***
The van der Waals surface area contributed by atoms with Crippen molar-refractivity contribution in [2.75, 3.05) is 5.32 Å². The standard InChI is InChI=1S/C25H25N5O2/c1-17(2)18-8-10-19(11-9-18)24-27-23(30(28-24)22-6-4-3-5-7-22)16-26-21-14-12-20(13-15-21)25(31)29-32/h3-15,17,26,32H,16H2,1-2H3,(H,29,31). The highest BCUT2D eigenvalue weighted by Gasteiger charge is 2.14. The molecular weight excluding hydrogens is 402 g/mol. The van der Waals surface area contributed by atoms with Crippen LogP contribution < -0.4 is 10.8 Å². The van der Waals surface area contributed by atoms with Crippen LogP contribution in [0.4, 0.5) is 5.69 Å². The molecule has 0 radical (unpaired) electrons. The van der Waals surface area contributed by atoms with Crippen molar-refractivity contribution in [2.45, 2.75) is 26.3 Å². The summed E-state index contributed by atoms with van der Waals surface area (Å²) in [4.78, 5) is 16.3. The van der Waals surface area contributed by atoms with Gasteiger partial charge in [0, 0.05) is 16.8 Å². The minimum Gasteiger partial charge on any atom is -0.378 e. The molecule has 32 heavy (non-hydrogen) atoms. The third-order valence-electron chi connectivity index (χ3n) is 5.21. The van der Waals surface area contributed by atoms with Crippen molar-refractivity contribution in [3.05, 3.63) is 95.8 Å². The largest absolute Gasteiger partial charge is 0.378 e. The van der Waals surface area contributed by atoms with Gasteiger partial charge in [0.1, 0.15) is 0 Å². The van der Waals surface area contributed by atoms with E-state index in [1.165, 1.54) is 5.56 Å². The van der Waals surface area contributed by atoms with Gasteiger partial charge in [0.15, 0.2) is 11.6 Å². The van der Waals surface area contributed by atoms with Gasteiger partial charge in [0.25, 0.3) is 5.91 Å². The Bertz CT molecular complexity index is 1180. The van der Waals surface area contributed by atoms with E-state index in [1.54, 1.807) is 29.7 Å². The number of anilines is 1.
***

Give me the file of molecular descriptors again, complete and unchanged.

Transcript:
The van der Waals surface area contributed by atoms with Crippen molar-refractivity contribution in [2.75, 3.05) is 5.32 Å². The standard InChI is InChI=1S/C25H25N5O2/c1-17(2)18-8-10-19(11-9-18)24-27-23(30(28-24)22-6-4-3-5-7-22)16-26-21-14-12-20(13-15-21)25(31)29-32/h3-15,17,26,32H,16H2,1-2H3,(H,29,31). The highest BCUT2D eigenvalue weighted by Gasteiger charge is 2.14. The molecular weight excluding hydrogens is 402 g/mol. The van der Waals surface area contributed by atoms with Crippen LogP contribution < -0.4 is 10.8 Å². The van der Waals surface area contributed by atoms with Crippen LogP contribution in [0.4, 0.5) is 5.69 Å². The molecule has 0 radical (unpaired) electrons. The van der Waals surface area contributed by atoms with Crippen molar-refractivity contribution in [2.45, 2.75) is 26.3 Å². The summed E-state index contributed by atoms with van der Waals surface area (Å²) in [4.78, 5) is 16.3. The van der Waals surface area contributed by atoms with Gasteiger partial charge in [0, 0.05) is 16.8 Å². The minimum Gasteiger partial charge on any atom is -0.378 e. The molecule has 32 heavy (non-hydrogen) atoms. The third-order valence-electron chi connectivity index (χ3n) is 5.21. The van der Waals surface area contributed by atoms with Crippen molar-refractivity contribution in [3.05, 3.63) is 95.8 Å². The largest absolute Gasteiger partial charge is 0.378 e. The van der Waals surface area contributed by atoms with Gasteiger partial charge in [0.1, 0.15) is 0 Å². The van der Waals surface area contributed by atoms with E-state index in [1.165, 1.54) is 5.56 Å². The van der Waals surface area contributed by atoms with Gasteiger partial charge in [0.15, 0.2) is 11.6 Å². The van der Waals surface area contributed by atoms with Gasteiger partial charge in [0.25, 0.3) is 5.91 Å². The Bertz CT molecular complexity index is 1180. The van der Waals surface area contributed by atoms with E-state index in [1.54, 1.807) is 29.7 Å². The number of anilines is 1.